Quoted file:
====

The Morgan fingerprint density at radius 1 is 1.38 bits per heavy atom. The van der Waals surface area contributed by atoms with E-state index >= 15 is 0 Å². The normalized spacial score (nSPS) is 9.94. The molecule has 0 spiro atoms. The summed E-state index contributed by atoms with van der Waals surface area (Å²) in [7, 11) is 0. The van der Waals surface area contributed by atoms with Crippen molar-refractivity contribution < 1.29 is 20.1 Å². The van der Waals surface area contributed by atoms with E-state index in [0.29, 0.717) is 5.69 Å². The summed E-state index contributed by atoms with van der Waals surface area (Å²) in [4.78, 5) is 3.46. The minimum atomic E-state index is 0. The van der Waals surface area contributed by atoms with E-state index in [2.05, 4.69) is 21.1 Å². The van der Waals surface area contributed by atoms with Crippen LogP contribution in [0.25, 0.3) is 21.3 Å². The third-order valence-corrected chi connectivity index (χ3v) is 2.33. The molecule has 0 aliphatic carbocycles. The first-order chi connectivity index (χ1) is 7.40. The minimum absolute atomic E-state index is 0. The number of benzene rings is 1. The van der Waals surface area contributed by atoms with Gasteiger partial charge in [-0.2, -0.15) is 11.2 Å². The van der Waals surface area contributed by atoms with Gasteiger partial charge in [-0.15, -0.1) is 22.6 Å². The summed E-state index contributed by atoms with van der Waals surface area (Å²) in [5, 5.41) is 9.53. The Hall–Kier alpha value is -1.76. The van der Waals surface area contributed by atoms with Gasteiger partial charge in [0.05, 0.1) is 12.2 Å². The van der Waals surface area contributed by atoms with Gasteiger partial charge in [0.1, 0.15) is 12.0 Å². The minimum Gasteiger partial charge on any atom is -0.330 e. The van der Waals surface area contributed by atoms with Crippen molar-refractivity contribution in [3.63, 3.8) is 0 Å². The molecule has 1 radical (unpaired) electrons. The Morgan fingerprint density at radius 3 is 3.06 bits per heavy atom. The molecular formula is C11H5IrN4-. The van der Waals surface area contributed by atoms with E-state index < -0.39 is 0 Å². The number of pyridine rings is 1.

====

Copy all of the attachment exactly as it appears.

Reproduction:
The Morgan fingerprint density at radius 1 is 1.38 bits per heavy atom. The van der Waals surface area contributed by atoms with E-state index >= 15 is 0 Å². The normalized spacial score (nSPS) is 9.94. The molecule has 0 spiro atoms. The summed E-state index contributed by atoms with van der Waals surface area (Å²) in [7, 11) is 0. The van der Waals surface area contributed by atoms with Crippen molar-refractivity contribution < 1.29 is 20.1 Å². The van der Waals surface area contributed by atoms with E-state index in [0.29, 0.717) is 5.69 Å². The summed E-state index contributed by atoms with van der Waals surface area (Å²) in [4.78, 5) is 3.46. The minimum atomic E-state index is 0. The van der Waals surface area contributed by atoms with E-state index in [2.05, 4.69) is 21.1 Å². The van der Waals surface area contributed by atoms with Crippen LogP contribution in [0.25, 0.3) is 21.3 Å². The third-order valence-corrected chi connectivity index (χ3v) is 2.33. The molecule has 0 aliphatic carbocycles. The first-order chi connectivity index (χ1) is 7.40. The minimum absolute atomic E-state index is 0. The number of benzene rings is 1. The van der Waals surface area contributed by atoms with Gasteiger partial charge in [-0.2, -0.15) is 11.2 Å². The van der Waals surface area contributed by atoms with Gasteiger partial charge in [-0.15, -0.1) is 22.6 Å². The summed E-state index contributed by atoms with van der Waals surface area (Å²) in [5, 5.41) is 9.53. The Hall–Kier alpha value is -1.76. The van der Waals surface area contributed by atoms with Gasteiger partial charge in [0.05, 0.1) is 12.2 Å². The van der Waals surface area contributed by atoms with Gasteiger partial charge in [0.1, 0.15) is 12.0 Å². The minimum Gasteiger partial charge on any atom is -0.330 e. The van der Waals surface area contributed by atoms with Crippen molar-refractivity contribution in [3.63, 3.8) is 0 Å². The molecule has 1 radical (unpaired) electrons. The Morgan fingerprint density at radius 3 is 3.06 bits per heavy atom. The molecular formula is C11H5IrN4-. The van der Waals surface area contributed by atoms with E-state index < -0.39 is 0 Å². The number of pyridine rings is 1.